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What is more luxurious, more desirable, than luxury?
A precious, meaningful moment in time. The zeitgeist captured as one’s own treasure. Lasting beauty (whatever that means to you, personally).
In these times of fast fashion and even faster living, how does one go about catching such age-old, yet increasingly ephemeral, pearls?
It is looking as though buying vintage may actually be the way forward.
Not only as a practice of self-adornment (we all know that scoring the perfect vintage ‘find’ can do wonders for one’s sartorial self-esteem, not to mention the careful curation of an elevated, highly personalized wardrobe), but also as a proactive, personal power play when it comes to navigating guilt-free and sustainable shopping now.
Living in a rapidly developing world, which is at once both fast-moving and nostalgia-driven, it is incredibly jarring to ponder how our biosphere’s most artificially beautifying industries – all those, which fall under the wider textiles umbrella, arguably – are together only second after oil in terms of pollution. On the planet. The United States, alone, is responsible for the creation of 15 million tons of used textile waste per year.
What a bloated mess.
As lovers of style, we are far more accustomed to Louis Vuitton than landfill. Indeed, the global luxury industry spent over $1 billion on digital advertisements in 2016, partly in order to keep it that way. Why, then, according to thredUP’s most recent annual report, do 26% of luxury shoppers surveyed admit to purchasing secondhand?
Financial discretion aside, a peaceful mind – that hotly pursued intangible of intangibles for today’s sustainability-strivers – amid a chaotic world is near-guaranteed by buying vintage. All of us, as perfectionists – and whether following a vegan, vegetarian, pescatarian, or omnivore lifestyle – can breathe a sigh of fashion relief when lusting after and purchasing pre-owned goods. No ecological harm done. No nasty environmental practices encouraged. Pure style.
Besides, who does not have a one-that-got-away (or, in my case, one-that-I-should-have-never-sold-on-eBay – I will find you again, Prada Resort 2011 crop top!) piece that they would just love to track down? Or, let’s be honest, an item that they could never have afforded to buy brand new at the time, but can now happily buy vintage or secondhand?
The best pieces are, almost always, still an investment (aren’t all good things?). But, vintage also offers the abovementioned much-sought-after element of exclusivity that the average retailer just cannot match with its wares – no matter the speed or quantity of production.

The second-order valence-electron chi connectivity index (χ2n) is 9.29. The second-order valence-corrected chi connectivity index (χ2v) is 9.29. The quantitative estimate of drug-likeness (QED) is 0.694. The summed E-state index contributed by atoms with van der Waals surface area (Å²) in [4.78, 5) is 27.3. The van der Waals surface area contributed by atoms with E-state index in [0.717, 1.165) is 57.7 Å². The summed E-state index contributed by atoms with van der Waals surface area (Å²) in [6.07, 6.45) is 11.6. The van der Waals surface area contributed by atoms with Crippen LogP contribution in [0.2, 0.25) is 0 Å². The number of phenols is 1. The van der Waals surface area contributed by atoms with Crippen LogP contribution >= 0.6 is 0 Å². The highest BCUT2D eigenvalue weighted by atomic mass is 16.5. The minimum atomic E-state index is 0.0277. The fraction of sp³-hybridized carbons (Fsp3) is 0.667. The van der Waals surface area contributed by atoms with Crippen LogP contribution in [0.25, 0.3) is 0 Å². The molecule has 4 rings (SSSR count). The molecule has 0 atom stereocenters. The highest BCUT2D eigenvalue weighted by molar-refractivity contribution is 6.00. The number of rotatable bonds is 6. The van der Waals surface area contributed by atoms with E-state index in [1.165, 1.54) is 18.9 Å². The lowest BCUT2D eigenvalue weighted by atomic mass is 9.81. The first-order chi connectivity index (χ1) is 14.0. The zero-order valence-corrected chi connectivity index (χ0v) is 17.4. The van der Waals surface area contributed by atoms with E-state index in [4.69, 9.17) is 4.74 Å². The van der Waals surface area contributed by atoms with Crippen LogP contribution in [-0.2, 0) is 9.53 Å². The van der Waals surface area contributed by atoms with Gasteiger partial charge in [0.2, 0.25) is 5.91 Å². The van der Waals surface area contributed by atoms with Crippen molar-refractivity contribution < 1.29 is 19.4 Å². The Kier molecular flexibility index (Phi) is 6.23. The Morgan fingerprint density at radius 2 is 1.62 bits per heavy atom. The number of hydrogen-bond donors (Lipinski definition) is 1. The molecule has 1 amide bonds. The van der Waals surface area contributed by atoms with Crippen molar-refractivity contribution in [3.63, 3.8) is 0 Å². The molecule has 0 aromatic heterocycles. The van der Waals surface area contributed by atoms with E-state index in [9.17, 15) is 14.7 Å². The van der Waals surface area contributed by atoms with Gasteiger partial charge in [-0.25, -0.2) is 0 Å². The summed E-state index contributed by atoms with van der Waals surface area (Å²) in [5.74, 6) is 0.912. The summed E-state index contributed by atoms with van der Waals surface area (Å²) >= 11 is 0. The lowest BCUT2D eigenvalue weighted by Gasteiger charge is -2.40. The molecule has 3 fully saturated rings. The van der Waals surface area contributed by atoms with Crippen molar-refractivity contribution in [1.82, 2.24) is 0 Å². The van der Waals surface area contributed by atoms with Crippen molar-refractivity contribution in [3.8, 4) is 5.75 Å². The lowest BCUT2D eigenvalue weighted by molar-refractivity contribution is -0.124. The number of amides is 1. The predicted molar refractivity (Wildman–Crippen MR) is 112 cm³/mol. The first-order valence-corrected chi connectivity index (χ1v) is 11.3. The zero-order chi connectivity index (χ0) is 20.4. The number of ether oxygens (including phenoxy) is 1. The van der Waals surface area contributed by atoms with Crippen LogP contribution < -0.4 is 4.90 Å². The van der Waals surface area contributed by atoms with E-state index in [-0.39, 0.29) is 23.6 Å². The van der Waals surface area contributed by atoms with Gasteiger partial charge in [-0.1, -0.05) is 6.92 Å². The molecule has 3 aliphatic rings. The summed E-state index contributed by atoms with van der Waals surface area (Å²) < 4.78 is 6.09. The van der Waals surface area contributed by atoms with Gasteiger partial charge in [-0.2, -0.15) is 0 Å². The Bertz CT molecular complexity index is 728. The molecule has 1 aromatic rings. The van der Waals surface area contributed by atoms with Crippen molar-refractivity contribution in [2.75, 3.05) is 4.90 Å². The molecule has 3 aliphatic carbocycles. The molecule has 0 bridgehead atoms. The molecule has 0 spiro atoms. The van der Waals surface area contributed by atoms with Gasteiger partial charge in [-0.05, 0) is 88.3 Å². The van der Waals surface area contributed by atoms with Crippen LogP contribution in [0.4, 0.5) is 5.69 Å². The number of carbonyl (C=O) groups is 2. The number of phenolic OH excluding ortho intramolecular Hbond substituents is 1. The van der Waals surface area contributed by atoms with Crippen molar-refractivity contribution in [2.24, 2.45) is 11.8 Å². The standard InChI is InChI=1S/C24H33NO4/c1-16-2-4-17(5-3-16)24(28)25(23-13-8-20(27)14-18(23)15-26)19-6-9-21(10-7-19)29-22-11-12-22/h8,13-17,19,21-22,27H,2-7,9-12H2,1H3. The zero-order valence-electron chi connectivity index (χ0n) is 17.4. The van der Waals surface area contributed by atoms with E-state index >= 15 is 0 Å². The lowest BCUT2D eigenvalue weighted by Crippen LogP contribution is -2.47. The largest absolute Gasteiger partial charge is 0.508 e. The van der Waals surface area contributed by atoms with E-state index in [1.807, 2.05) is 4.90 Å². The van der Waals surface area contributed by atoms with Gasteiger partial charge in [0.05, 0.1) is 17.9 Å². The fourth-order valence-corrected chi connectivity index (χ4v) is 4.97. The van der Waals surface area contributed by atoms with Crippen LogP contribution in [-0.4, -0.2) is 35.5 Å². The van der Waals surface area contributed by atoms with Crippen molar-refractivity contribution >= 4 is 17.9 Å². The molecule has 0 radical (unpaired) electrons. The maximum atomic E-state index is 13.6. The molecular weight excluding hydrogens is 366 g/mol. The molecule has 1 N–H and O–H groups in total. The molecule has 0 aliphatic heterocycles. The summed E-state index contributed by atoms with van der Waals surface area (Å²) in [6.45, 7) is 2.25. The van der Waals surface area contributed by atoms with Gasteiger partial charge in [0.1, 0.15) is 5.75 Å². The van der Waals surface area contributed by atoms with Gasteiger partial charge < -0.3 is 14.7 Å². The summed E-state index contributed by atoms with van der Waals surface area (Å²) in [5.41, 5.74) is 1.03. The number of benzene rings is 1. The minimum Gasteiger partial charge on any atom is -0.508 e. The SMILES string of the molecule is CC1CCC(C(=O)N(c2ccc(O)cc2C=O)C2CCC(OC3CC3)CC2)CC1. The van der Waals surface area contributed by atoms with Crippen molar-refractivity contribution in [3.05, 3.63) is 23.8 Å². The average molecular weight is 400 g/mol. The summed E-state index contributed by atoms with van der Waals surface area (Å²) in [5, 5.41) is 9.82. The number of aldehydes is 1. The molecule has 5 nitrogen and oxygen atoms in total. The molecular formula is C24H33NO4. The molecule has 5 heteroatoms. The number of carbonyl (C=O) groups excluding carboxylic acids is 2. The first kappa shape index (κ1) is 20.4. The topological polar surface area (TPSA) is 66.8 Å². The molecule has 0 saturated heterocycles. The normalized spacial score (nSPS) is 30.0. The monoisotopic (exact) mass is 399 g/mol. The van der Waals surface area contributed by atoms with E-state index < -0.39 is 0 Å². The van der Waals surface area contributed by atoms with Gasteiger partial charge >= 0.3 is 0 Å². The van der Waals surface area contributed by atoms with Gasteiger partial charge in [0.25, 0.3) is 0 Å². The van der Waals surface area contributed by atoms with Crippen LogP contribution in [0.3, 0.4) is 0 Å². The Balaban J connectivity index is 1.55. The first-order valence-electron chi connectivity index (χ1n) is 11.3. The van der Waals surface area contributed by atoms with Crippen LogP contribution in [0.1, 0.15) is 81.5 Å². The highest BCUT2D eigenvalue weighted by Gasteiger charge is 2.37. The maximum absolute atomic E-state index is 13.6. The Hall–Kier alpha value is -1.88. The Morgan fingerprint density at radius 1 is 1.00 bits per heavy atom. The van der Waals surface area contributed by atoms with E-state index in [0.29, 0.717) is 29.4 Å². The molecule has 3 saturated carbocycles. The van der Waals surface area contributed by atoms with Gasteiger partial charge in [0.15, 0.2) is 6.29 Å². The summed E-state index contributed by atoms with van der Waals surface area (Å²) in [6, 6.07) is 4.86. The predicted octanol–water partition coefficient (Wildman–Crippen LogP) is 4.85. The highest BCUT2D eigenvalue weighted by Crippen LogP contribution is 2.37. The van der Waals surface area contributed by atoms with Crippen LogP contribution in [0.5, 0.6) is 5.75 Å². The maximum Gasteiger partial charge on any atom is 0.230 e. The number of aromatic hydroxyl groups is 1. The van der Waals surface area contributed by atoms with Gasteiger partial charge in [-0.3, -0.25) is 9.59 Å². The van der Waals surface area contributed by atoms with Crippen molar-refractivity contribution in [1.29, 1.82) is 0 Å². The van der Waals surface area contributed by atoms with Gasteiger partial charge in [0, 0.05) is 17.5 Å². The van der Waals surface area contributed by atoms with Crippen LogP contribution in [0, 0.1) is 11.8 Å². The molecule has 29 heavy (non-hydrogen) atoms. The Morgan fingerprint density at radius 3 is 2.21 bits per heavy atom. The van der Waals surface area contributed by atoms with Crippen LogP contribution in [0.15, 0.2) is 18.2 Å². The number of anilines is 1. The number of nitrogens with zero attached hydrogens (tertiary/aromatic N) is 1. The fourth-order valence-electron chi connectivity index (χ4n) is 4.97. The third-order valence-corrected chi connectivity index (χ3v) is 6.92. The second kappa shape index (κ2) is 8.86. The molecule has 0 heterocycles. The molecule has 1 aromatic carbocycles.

In 2018, searches for sustainable fashion rose by 66% – a very good thing, of course, given the current climate. What could be more ethical and mindful than building a predominantly vintage wardrobe? Whatever your style, vintage offers plethoric, inherently sustainable opportunity for the ever-essential, non-verbal crafting of identity, as communicated through clothing and accessories. (It also pretty much ensures that nobody else will ever be pictured in your look on Instagram.)
High-quality vintage is the height of rare, conscious luxury. The very durability and timelessness of such pieces means you will be able to pass them on to future generations too – definitely not the case with today’s here today, gone tomorrow flimsy and fickle fast fashion.
Vintage is also incredibly chic.
With Y2K style back, hotter than ever, and showing no signs of cooling, the hunt for those now-iconic gems of ‘90s and early 2000s glamour is well and truly on. And, where better to start than with your accessories? Early aughts mega-influencer Paris Hilton was all about accessorizing – and bedazzling – after all.
Paired with 2019’s more pared-back, individualized aesthetic, there is nothing more stylish and of-the-moment than an authentic, vintage piece of Dior, Prada, Fendi, Chanel, Gucci, Céline, or Louis Vuitton slung over your shoulder or dangling from the crook of your arm. Take your pick (I am a Dior girl, myself). As long as your chosen treasure is emblazoned with the logo of one of the major brands, you are good to go.
Fashion houses have taken note. Prada (Linea Rossa), Dior (John Galliano’s Saddle), and Fendi (Silvia Venturini Fendi’s Baguette), in particular, have all reimagined their hits of the not-so-distant past to meet the nostalgic needs of the Instagram generation.
For the true fashionista, though, nothing beats that knowing nod to the ‘IT girls’ of (sort of) yore that a real piece of fashion history provides. Pleasingly, it just so happens to be waste-free, eco-friendly, and sustainable too.
The people pictured are not associated with The Archive or The Vintage Bar, and do not endorse the products shown.